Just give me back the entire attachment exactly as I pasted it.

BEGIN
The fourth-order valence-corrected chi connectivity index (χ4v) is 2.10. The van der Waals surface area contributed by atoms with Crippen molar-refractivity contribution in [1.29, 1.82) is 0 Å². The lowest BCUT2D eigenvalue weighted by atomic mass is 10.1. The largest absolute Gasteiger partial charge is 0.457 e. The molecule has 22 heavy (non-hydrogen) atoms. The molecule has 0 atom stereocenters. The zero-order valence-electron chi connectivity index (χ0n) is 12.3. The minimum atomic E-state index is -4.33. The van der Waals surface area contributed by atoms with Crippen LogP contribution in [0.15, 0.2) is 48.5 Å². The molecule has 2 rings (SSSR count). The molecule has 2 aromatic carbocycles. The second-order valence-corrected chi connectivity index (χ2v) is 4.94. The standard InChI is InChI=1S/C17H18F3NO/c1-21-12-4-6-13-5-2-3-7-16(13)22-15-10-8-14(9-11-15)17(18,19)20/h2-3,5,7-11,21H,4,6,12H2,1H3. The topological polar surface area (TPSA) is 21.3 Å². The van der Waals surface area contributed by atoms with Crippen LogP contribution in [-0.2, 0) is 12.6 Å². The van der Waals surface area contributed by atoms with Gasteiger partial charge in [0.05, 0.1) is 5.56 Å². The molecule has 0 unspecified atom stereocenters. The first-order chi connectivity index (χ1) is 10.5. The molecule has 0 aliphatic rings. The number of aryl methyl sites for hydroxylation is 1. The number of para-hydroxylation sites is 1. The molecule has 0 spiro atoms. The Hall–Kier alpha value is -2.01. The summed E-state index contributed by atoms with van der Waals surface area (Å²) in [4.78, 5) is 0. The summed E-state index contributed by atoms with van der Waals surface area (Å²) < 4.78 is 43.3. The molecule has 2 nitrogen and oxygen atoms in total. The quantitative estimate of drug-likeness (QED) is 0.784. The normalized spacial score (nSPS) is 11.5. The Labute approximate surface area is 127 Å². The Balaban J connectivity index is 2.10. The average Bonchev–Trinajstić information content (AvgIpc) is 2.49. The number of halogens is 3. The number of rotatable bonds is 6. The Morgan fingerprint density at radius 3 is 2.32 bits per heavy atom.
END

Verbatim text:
The fourth-order valence-corrected chi connectivity index (χ4v) is 2.10. The van der Waals surface area contributed by atoms with Crippen molar-refractivity contribution in [1.29, 1.82) is 0 Å². The lowest BCUT2D eigenvalue weighted by atomic mass is 10.1. The largest absolute Gasteiger partial charge is 0.457 e. The molecule has 22 heavy (non-hydrogen) atoms. The molecule has 0 atom stereocenters. The zero-order valence-electron chi connectivity index (χ0n) is 12.3. The minimum atomic E-state index is -4.33. The van der Waals surface area contributed by atoms with Crippen LogP contribution in [0.15, 0.2) is 48.5 Å². The molecule has 2 rings (SSSR count). The molecule has 2 aromatic carbocycles. The second-order valence-corrected chi connectivity index (χ2v) is 4.94. The standard InChI is InChI=1S/C17H18F3NO/c1-21-12-4-6-13-5-2-3-7-16(13)22-15-10-8-14(9-11-15)17(18,19)20/h2-3,5,7-11,21H,4,6,12H2,1H3. The topological polar surface area (TPSA) is 21.3 Å². The van der Waals surface area contributed by atoms with Crippen LogP contribution in [-0.2, 0) is 12.6 Å². The van der Waals surface area contributed by atoms with Gasteiger partial charge in [0.05, 0.1) is 5.56 Å². The molecule has 0 unspecified atom stereocenters. The first-order chi connectivity index (χ1) is 10.5. The molecule has 0 aliphatic rings. The number of aryl methyl sites for hydroxylation is 1. The number of para-hydroxylation sites is 1. The molecule has 0 spiro atoms. The Hall–Kier alpha value is -2.01. The summed E-state index contributed by atoms with van der Waals surface area (Å²) in [4.78, 5) is 0. The summed E-state index contributed by atoms with van der Waals surface area (Å²) < 4.78 is 43.3. The molecule has 2 nitrogen and oxygen atoms in total. The quantitative estimate of drug-likeness (QED) is 0.784. The normalized spacial score (nSPS) is 11.5. The Labute approximate surface area is 127 Å². The Balaban J connectivity index is 2.10. The average Bonchev–Trinajstić information content (AvgIpc) is 2.49. The number of halogens is 3. The number of rotatable bonds is 6. The Morgan fingerprint density at radius 3 is 2.32 bits per heavy atom.